- Skin pigmentation
Another key aspect of in vitro and ex vivo methods is that they offer a great alternative to animal testing. Once animal testing in cosmetics was fully banned in the EU in 2013, more cosmetics brands have turned to these methods for safety and efficacy testing, spurring exciting technological advances.
In Vitro vs. Ex Vivo: Differences and Similarities
On the surface, in vitro and ex vivo appear very similar, as both testing methods involve experiments on biological matter, conducted outside of a living organism and in an artificial environment. The cells and tissues for ex vivo experiments are taken from a living organism, whether donated or harvested (e.g., hair follicles, skin explants). Meanwhile, for in vitro tests, cells are obtained from repositories and cultured to create the necessary model (e.g., reconstructed human epidermis).
Nevertheless, the most important difference between the two methods lies in their complexity and responsiveness.
For instance, ex vivo models are:
- on the one hand, much more complex in terms of cell diversity, and therefore closer to in vivo conditions;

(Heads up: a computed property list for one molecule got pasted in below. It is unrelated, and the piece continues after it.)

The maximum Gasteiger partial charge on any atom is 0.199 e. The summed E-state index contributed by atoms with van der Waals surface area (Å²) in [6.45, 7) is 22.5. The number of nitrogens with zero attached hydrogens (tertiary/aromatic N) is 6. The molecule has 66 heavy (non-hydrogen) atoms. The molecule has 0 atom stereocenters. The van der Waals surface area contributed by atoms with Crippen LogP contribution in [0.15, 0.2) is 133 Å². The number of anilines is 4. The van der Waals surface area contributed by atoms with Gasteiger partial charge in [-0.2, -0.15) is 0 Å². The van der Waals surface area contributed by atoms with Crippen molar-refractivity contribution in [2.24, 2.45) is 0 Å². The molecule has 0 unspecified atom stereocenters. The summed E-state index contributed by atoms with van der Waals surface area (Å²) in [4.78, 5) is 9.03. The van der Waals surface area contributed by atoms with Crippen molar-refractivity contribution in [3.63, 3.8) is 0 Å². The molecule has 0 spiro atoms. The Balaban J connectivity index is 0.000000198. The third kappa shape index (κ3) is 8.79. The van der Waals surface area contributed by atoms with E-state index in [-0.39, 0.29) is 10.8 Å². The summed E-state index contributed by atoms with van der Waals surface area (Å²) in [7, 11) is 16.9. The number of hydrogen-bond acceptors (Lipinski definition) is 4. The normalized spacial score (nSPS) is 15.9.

- on the other hand, less reactive in terms of biological response to a treatment or a stress.
Meanwhile, in vitro models are:
- essentially, simplified versions of ex vivo models in terms of biological complexity;
- but more reactive in terms of biological response.
So how does in vitro vs. ex vivo compare in terms of cosmetics testing? Is either of the two methods better than the other? It depends entirely on the experiment.
In some cases, ex vivo models can be more accurate in representing human skin, particularly when researchers want to study the transdermal delivery of an ingredient after topical application or investigate the effect of product on skin integrity and tissue morphology. On the other hand, in vitro models offer a lot of versatility, especially when a product must simultaneously be tested on different types of skin or specific demographics (age, ethnicity, etc.) or when a deeper mechanism of action study is required.
Find an In Vitro or Ex Vivo Testing Program to Suit Your Needs
At Bioalternatives, we are committed to developing effective in vitro & ex vivo alternative options to animal experimentation methods, by offering a full range of solutions for the development of active ingredients and cosmetic formulations.
We offer customized technical solutions to guide your product research and support the claims of your cosmetic products. Our selection of in vitro and ex vivo testing solutions can be used to characterize your cosmetic products’ active ingredients, demonstrate the efficacy of your formulations, and test the safety of your cosmetic products at an early stage (for R&D purposes only).
With extensive experience in cosmetic product testing and state-of-the-art facilities, we are pleased to offer you dedicated project management support and consulting for your R&D process.
Ready to discuss a testing and research program that will suit your business’s needs?